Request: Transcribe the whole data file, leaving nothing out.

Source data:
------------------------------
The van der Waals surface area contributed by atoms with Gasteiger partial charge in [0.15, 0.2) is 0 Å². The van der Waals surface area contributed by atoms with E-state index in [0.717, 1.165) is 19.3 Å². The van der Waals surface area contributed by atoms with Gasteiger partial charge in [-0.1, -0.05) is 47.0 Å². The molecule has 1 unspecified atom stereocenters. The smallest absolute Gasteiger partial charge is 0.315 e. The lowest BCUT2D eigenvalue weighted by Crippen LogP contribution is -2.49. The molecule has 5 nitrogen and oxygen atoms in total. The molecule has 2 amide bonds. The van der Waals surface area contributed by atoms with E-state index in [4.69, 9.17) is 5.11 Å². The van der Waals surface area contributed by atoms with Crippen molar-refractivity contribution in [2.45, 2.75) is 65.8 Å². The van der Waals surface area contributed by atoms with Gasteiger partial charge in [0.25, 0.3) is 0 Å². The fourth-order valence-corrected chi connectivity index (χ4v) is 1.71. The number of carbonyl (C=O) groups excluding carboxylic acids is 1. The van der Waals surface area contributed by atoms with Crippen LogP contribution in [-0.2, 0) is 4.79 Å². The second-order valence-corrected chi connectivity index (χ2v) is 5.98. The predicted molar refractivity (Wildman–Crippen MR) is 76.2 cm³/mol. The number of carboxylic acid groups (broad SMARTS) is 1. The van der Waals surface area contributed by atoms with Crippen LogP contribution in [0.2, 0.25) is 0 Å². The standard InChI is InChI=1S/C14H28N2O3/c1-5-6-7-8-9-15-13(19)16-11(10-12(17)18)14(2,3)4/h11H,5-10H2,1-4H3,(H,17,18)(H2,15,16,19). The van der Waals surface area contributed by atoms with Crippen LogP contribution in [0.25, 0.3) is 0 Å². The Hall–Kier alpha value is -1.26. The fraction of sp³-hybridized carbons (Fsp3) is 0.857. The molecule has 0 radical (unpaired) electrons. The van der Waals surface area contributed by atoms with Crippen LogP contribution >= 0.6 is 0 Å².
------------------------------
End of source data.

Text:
The van der Waals surface area contributed by atoms with Gasteiger partial charge in [0.15, 0.2) is 0 Å². The van der Waals surface area contributed by atoms with E-state index in [0.717, 1.165) is 19.3 Å². The van der Waals surface area contributed by atoms with Gasteiger partial charge in [-0.1, -0.05) is 47.0 Å². The molecule has 1 unspecified atom stereocenters. The smallest absolute Gasteiger partial charge is 0.315 e. The lowest BCUT2D eigenvalue weighted by Crippen LogP contribution is -2.49. The molecule has 5 nitrogen and oxygen atoms in total. The molecule has 2 amide bonds. The van der Waals surface area contributed by atoms with E-state index in [4.69, 9.17) is 5.11 Å². The van der Waals surface area contributed by atoms with Crippen molar-refractivity contribution in [2.45, 2.75) is 65.8 Å². The van der Waals surface area contributed by atoms with Gasteiger partial charge in [0.25, 0.3) is 0 Å². The fourth-order valence-corrected chi connectivity index (χ4v) is 1.71. The number of carbonyl (C=O) groups excluding carboxylic acids is 1. The van der Waals surface area contributed by atoms with Crippen LogP contribution in [-0.2, 0) is 4.79 Å². The second-order valence-corrected chi connectivity index (χ2v) is 5.98. The predicted molar refractivity (Wildman–Crippen MR) is 76.2 cm³/mol. The number of carboxylic acid groups (broad SMARTS) is 1. The van der Waals surface area contributed by atoms with Crippen LogP contribution in [0.2, 0.25) is 0 Å². The standard InChI is InChI=1S/C14H28N2O3/c1-5-6-7-8-9-15-13(19)16-11(10-12(17)18)14(2,3)4/h11H,5-10H2,1-4H3,(H,17,18)(H2,15,16,19). The van der Waals surface area contributed by atoms with Crippen LogP contribution in [0.25, 0.3) is 0 Å². The Hall–Kier alpha value is -1.26. The fraction of sp³-hybridized carbons (Fsp3) is 0.857. The molecule has 0 radical (unpaired) electrons. The van der Waals surface area contributed by atoms with Crippen LogP contribution >= 0.6 is 0 Å².